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Traveling is a challenge no matter how you approach it or like it. It happens to be my passion. But travel barges in on your personal space, starting at the airport. Before you board the plane, you’re jiggled and jostled while navigating security. How many times have you felt as if you’re playing beat the clock just to get through the TSA screening process and collecting your possessions?
It’s taken a while, but I routinely make snarky comments to people behind me, telling them to get off my back, so I can gather my clothes, cell phone and other paraphernalia. I’ve become increasingly aggressive since I left my driver’s license in a plastic bucket on the conveyor belt and had to spend an entire day replacing it. There must be a lost and found in aviation heaven that’s jammed with electronics, documents, the belt that was holding up someone’s pants, and sweaters passengers thought they’d collected.
Skip the fact of being stripped of liquids that are more than three ounces—and that limit has recently been increased. I hope someday it goes up to 12 ounces because I want to gulp something as soon as I’ve had the chance to catch my breath after making it to the other side. Come to think of it, you could swig a miniature purchased at the liquor store. But then, you might really be subjected to a lack of personal space because the airport police don’t think kindly of people drinking in the airport in public area
Plane travel is the ultimate testimony to existing in cramped quarters. Coach class can be more intimate than you ever fathomed, especially when someone has reclined his or her seat, so you’re wedged into your chair. There are (or should be) rules of etiquette. But they seem to evaporate each year. How many times have you gotten to know your neighbor better than you ever imagined just because you need to go to the WC—where invariably there’s a line to be admitted to the inner sanctum.
Unless Americans are forced into sardine situations, they tend not to stand on top of one another. And as friendly as people in the U.S. tend to be by telling one another too much too soon, strangers rarely touch one another. In other countries, the protocol is very different.
For example, in Asia, it’s apparent that vendors in outdoor markets feel they have the right to run after you and tug at you in order to make a sale. “Missy, missy, how much do you want to pay?” the out-to-kill salesperson will ask while simultaneously grabbing your shoulder. Americans aren’t used to this since it’s hard in the States to locate a salesperson when you want one. And you rarely touch even when you’re forking over your credit card and collecting the purchases.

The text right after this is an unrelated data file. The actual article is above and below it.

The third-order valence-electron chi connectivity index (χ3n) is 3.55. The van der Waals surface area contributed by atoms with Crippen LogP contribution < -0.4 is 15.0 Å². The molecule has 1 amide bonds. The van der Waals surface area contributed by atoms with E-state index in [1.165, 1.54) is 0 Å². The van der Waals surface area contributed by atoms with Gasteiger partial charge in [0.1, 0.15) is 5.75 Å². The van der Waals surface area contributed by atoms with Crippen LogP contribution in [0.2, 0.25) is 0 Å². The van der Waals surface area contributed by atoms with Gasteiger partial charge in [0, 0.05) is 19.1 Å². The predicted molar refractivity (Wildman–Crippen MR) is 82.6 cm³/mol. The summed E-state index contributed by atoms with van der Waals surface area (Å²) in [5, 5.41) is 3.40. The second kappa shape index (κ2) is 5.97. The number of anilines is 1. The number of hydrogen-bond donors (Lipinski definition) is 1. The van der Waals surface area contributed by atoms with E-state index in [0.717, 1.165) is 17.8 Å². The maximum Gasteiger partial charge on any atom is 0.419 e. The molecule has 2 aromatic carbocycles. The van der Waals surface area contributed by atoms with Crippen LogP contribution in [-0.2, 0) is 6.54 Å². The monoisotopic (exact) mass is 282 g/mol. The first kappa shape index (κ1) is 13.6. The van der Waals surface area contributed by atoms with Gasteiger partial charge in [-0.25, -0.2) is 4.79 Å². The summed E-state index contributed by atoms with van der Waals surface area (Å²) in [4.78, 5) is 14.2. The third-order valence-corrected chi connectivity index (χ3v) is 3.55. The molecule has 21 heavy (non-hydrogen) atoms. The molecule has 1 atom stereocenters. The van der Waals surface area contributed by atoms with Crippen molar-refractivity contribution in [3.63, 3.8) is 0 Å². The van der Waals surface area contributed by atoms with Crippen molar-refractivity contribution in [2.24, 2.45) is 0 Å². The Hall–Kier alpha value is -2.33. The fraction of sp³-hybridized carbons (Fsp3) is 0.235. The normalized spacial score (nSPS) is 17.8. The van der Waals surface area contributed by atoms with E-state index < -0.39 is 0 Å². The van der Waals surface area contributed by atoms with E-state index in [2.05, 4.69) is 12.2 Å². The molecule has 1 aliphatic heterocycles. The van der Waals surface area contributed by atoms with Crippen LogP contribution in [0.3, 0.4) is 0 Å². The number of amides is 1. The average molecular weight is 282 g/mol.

Ask someone who’s French for directions and they become so intense you may feel you’re going head to head. As my Bonjour Paris colleague Joseph Lestrange has pointed out, they can make any conversation seem urgent, a matter of life and death, even if all you want to know if should I turn left or right or how much a beer costs. I think of this as the linguistic equivalent of crowding, words hemming me in.
The American idea of people not crowding you is a mystery to people who are used to existing in more confined quarters. But think about it. When you’re in Paris, there’s generally a lack of space wherever you go. Contrasted to the U.S., grocery aisles are barely wide enough for one cart and rarely two. And these are small caddies.
Bakeries are located in narrow storefronts and if someone steps out of line, it’s hard not to notice. Visitors to Paris find are dismayed to discover that they better know exactly which loaf or pastry they want when it’s their turn to be waited on. The customers behind you have little to no tolerance for any form of discussion other than, “Bonjour, je veux une baguette et deux croissants, s’il vous plaît,” and off you go after a fast financial exchange.
Most Parisian restaurants are jammed with tiny tables. Thank goodness most French speak with well-modulated voices or you’d go nuts from noise pollution. Skip the idea of a truly private conversation if you’re eating in a bistro or a café.
The French must have it ingrained into their psyches that personal space is a negative. Sure, there are those who go off hiking, but even when they can spread out, they don’t. When they go on vacation, they tend to be like termites who exist only as a colony and not at all as individuals. In August, there’s a mass exodus to the beaches, and off they go to the ski slopes in February. And when they arrive at their destinations, they tend to stick together as if they’re joined at the hip.
That’s the way they are. As another colleague, longtime resident of France and husband of an exceedingly French woman, Bud Korengold has noted, a title for his collection of very sympathetic stories about living in France could be called “Those French!” The exclamation point encodes exasperation sometimes, puzzlement at others, and often enough absolute wonder, not to say admiration. That’s why they’re French and we’re not. And that’s why we come to visit or stay.
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